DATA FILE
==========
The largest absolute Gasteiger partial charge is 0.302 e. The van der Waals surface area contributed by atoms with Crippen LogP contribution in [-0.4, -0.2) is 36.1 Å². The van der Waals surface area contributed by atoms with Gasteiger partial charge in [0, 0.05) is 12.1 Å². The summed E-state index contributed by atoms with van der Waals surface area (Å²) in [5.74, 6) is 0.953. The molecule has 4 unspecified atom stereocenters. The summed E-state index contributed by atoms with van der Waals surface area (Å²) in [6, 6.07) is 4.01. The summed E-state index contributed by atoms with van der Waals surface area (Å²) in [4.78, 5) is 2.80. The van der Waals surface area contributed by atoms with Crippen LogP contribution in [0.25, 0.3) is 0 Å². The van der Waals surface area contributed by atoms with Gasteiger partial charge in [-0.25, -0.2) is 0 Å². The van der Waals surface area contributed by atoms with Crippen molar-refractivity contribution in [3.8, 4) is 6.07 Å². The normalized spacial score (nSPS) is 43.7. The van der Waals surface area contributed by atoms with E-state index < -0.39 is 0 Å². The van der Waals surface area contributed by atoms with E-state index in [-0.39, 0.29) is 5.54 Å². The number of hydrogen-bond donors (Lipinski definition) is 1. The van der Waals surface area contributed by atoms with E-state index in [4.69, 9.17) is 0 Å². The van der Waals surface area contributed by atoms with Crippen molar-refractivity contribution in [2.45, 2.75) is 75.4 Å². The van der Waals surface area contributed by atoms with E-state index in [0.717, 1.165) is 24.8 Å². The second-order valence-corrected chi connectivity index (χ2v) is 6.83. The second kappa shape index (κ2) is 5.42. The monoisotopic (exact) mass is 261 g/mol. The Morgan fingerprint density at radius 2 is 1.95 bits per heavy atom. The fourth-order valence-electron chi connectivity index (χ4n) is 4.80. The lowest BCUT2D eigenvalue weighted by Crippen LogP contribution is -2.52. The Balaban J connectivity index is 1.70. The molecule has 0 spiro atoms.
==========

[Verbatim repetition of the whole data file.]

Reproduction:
The largest absolute Gasteiger partial charge is 0.302 e. The van der Waals surface area contributed by atoms with Crippen LogP contribution in [-0.4, -0.2) is 36.1 Å². The van der Waals surface area contributed by atoms with Gasteiger partial charge in [0, 0.05) is 12.1 Å². The summed E-state index contributed by atoms with van der Waals surface area (Å²) in [5.74, 6) is 0.953. The molecule has 4 unspecified atom stereocenters. The summed E-state index contributed by atoms with van der Waals surface area (Å²) in [6, 6.07) is 4.01. The summed E-state index contributed by atoms with van der Waals surface area (Å²) in [4.78, 5) is 2.80. The van der Waals surface area contributed by atoms with Crippen LogP contribution in [0.25, 0.3) is 0 Å². The van der Waals surface area contributed by atoms with Gasteiger partial charge in [-0.25, -0.2) is 0 Å². The van der Waals surface area contributed by atoms with Crippen molar-refractivity contribution in [3.8, 4) is 6.07 Å². The normalized spacial score (nSPS) is 43.7. The van der Waals surface area contributed by atoms with E-state index < -0.39 is 0 Å². The van der Waals surface area contributed by atoms with E-state index in [-0.39, 0.29) is 5.54 Å². The number of hydrogen-bond donors (Lipinski definition) is 1. The van der Waals surface area contributed by atoms with E-state index in [4.69, 9.17) is 0 Å². The van der Waals surface area contributed by atoms with Crippen molar-refractivity contribution in [2.45, 2.75) is 75.4 Å². The van der Waals surface area contributed by atoms with E-state index in [0.717, 1.165) is 24.8 Å². The second-order valence-corrected chi connectivity index (χ2v) is 6.83. The second kappa shape index (κ2) is 5.42. The monoisotopic (exact) mass is 261 g/mol. The Morgan fingerprint density at radius 2 is 1.95 bits per heavy atom. The fourth-order valence-electron chi connectivity index (χ4n) is 4.80. The lowest BCUT2D eigenvalue weighted by Crippen LogP contribution is -2.52. The Balaban J connectivity index is 1.70. The molecule has 0 spiro atoms.